An article by Irina Ivanova titled “Farmers are Killing Themselves In Staggering Numbers” caught my attention the other day when it appeared in my Facebook newsfeed, unfortunately for the wrong reasons. I was aware that mental illness and suicide is prevalent in the farming community, but this article allowed me to recognize just how severe this devastating issue is becoming.
The article focuses on farmers in the United States, however, suicide rates among farmers and within farming communities are increasing in a global context. Ivanova discusses how incredible stress, an inability to control weather and the destruction it can cause to crops, and further a decrease in profit from crops are main contributors towards an escalation of suicide amongst farmers in America, the suicide rate “in the field of farming, fishing and forestry is 84.5 per 100,000 people—more than five times that of the population as a whole.”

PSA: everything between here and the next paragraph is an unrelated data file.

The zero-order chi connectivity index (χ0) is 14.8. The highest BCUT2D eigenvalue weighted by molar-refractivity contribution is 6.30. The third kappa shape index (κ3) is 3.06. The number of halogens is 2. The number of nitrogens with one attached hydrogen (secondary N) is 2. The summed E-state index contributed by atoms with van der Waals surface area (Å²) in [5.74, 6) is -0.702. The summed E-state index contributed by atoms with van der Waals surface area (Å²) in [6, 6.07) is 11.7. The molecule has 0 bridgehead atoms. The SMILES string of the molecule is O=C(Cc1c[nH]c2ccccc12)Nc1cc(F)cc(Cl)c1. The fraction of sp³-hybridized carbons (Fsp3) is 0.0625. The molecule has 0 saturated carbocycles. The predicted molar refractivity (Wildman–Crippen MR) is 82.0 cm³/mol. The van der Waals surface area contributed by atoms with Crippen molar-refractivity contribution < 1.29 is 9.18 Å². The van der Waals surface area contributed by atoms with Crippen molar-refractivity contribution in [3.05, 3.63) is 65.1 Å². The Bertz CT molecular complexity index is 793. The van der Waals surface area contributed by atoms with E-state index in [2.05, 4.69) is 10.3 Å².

These numbers are concerning, heartbreaking and, likely for some, shocking. I truly believe individuals fail to comprehend the tremendous stress farmers are under in their everyday lives, and the numbers display hard evidence of just how problematic these stresses have become for the men and women who work tirelessly to provide us and our families with food.
Donald Trump’s recent decision to place tariffs on American crops are a modern example of a financial stress for these farmers.
Ivanova stresses the importance of acknowledging mental health issues rather than ignoring them and stigmatizing them, specifically in rural communities.
As saddening as this article was to read, its contents is crucial to recognize in order to move forward and improve the mental health of farmers across the globe. Farmers are so often neglected in a variety of contexts, from their daily efforts to the sacrifices they make to provide for others, but their mental health is something that needs to be at the forefront.
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